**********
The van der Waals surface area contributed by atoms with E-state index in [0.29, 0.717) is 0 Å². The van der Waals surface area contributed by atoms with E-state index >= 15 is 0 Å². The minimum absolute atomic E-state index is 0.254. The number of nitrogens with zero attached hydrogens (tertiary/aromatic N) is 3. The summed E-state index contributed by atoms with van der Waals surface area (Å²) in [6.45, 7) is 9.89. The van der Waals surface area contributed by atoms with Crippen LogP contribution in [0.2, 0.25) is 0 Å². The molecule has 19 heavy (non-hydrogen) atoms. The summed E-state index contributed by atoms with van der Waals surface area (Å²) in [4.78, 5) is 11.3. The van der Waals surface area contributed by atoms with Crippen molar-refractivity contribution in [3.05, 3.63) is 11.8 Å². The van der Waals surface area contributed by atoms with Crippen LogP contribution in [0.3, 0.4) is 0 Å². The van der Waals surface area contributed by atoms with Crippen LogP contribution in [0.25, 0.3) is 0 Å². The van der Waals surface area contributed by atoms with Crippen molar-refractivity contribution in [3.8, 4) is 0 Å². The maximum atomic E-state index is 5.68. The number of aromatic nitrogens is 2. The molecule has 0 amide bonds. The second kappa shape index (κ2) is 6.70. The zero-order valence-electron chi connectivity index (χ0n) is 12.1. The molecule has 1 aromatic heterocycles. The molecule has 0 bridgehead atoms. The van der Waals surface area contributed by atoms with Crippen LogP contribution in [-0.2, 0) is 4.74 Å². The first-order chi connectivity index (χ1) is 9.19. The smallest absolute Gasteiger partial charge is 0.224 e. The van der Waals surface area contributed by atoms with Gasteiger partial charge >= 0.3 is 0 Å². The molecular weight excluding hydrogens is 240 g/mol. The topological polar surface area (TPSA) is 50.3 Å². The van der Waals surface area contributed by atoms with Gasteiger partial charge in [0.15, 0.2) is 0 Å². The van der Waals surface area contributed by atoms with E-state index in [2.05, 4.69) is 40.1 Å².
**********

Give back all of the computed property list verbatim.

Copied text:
The van der Waals surface area contributed by atoms with E-state index in [0.29, 0.717) is 0 Å². The van der Waals surface area contributed by atoms with E-state index >= 15 is 0 Å². The minimum absolute atomic E-state index is 0.254. The number of nitrogens with zero attached hydrogens (tertiary/aromatic N) is 3. The summed E-state index contributed by atoms with van der Waals surface area (Å²) in [6.45, 7) is 9.89. The van der Waals surface area contributed by atoms with Crippen LogP contribution in [0.2, 0.25) is 0 Å². The molecule has 19 heavy (non-hydrogen) atoms. The summed E-state index contributed by atoms with van der Waals surface area (Å²) in [4.78, 5) is 11.3. The van der Waals surface area contributed by atoms with Crippen molar-refractivity contribution in [3.05, 3.63) is 11.8 Å². The van der Waals surface area contributed by atoms with Crippen LogP contribution in [0.3, 0.4) is 0 Å². The van der Waals surface area contributed by atoms with Crippen LogP contribution in [0.25, 0.3) is 0 Å². The van der Waals surface area contributed by atoms with Crippen molar-refractivity contribution in [3.8, 4) is 0 Å². The maximum atomic E-state index is 5.68. The number of aromatic nitrogens is 2. The molecule has 0 amide bonds. The second kappa shape index (κ2) is 6.70. The zero-order valence-electron chi connectivity index (χ0n) is 12.1. The molecule has 1 aromatic heterocycles. The molecule has 0 bridgehead atoms. The van der Waals surface area contributed by atoms with Crippen LogP contribution in [-0.2, 0) is 4.74 Å². The first-order chi connectivity index (χ1) is 9.19. The smallest absolute Gasteiger partial charge is 0.224 e. The van der Waals surface area contributed by atoms with Gasteiger partial charge >= 0.3 is 0 Å². The molecular weight excluding hydrogens is 240 g/mol. The topological polar surface area (TPSA) is 50.3 Å². The van der Waals surface area contributed by atoms with Gasteiger partial charge in [0.15, 0.2) is 0 Å². The van der Waals surface area contributed by atoms with E-state index in [2.05, 4.69) is 40.1 Å².